Mayor Kevin Johnson and wife Michelle Rhee bring Students First education road show back to Sacramento
Sacramento’s first couple brings education road show back to Sacramento
Mayor Kevin Johnson and his wife, Michelle Rhee, played a hometown gig last Wednesday night. But groupies didn’t cheer the couple at the venue. Instead, some 40 silent protesters, wearing masking tape over their mouths and holding anti-Rhee signs, picketed the education event outside downtown’s Tsakopoulos Library Galleria.
Both Rhee, who heads education-advocacy outfit Students First, and the protesters agree that schools are broken. Both disagree, however on how to go about fixing them.
At one end of the spectrum, activists say Rhee just wants to ratchet up testing, fire bad teachers and shut down underperforming schools. Rhee argues that teachers are protecting their own and not looking out for students’ best interests.
At the event—which was touted as a “listening tour” where Rhee’s Students First group could hear from real people about the state of California education—the mayor and Rhee charmed with personal anecdotes while a crowd of nearly 400 did most of the listening.
For instance, Mayor Johnson asked, “Is education the civil-rights issue of our time?”—twice—before introducing his wife, who spoke for 10 or so minutes about her experiences as a teacher and chancellor.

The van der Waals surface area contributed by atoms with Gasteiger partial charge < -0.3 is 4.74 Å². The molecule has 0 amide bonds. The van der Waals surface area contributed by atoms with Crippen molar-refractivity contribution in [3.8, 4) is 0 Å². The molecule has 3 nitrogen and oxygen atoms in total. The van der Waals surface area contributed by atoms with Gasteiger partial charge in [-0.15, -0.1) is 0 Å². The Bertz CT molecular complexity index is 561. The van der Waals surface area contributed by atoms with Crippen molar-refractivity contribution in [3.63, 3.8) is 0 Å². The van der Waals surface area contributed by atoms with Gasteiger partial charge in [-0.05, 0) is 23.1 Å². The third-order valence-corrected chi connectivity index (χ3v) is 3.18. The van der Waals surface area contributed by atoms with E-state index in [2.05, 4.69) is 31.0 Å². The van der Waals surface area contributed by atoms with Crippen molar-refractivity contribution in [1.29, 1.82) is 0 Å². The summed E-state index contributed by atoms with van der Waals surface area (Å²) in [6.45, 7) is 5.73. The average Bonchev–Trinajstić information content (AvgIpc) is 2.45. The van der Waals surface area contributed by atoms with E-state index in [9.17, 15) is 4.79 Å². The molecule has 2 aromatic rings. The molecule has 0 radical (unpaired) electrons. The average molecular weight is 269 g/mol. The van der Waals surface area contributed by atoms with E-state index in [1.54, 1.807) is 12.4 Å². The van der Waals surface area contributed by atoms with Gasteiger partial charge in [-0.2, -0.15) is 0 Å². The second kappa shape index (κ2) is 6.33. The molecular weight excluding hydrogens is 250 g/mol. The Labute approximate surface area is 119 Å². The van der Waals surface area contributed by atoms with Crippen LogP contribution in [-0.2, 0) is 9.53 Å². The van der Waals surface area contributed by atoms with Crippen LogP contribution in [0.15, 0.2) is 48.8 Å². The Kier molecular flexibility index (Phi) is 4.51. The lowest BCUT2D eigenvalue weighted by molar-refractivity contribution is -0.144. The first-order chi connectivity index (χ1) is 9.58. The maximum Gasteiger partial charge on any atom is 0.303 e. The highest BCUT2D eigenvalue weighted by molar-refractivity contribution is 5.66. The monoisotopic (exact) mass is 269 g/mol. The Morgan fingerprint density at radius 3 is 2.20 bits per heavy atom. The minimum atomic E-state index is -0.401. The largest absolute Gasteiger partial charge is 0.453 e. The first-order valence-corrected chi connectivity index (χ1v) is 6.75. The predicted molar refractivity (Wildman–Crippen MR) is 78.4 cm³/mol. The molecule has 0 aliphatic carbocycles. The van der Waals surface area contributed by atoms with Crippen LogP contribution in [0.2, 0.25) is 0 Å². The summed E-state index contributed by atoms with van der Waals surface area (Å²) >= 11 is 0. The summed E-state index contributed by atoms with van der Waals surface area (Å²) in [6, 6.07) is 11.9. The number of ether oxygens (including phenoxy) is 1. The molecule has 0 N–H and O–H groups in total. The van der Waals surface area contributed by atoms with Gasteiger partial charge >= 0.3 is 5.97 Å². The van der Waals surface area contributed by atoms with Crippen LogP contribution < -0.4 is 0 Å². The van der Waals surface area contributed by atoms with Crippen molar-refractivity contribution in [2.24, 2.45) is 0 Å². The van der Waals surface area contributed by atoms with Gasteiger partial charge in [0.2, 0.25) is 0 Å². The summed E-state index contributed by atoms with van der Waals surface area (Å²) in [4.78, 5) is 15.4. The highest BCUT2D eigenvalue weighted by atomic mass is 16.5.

“Sometimes you have to take on the tough fights,” Rhee began. Her lobbying outfit, Students First, recently started hiring new staffers, who will be moving to its Sacramento headquarters at K and Ninth streets in the coming months.
Of the protesters, Rhee urged the audience to “ask them why they hate Michelle Rhee,” adamant that “they’ll give you a bunch answers that attack me.”
“Let’s talk about the issues,” Rhee insisted.
Protesters like Kate Lenox were critical—she called the event a “sort of a fake, an Astroturf event for an Astroturf organization.” But she also spoke to the issues.
“[Rhee] represents all that is bad with the education-reform movement,” she argued. “She ignores poverty. The biggest determinate for a child’s success in school is income level. Instead of closing a school, schools ought to be given the resources they need to help kids.”
Students First is backing legislation in multiple states this year, but not California; Rhee concedes that the state isn’t amenable to her teacher-reform agenda “just yet.”
However, Rhee’s husband—who has no real authority over local schools—proposed during his annual State of the City speech on Monday, January 30, that local schools receive letter grades, so parents can evaluate their performances.
Meanwhile, Gov. Jerry Brown last week announced a desire to limit standardized testing and federal influence over state schools. This position contrasts sharply with Rhee’s agenda for expanded testing and teacher-seniority reform—and even President Barack Obama’s Race to the Top policy.
But the governor does have support of Lenox and local education activists.
“That was really positive,” Lenox said of Brown’s comments. “Because the less time you spend on the test, the more time you can spend educating kids.”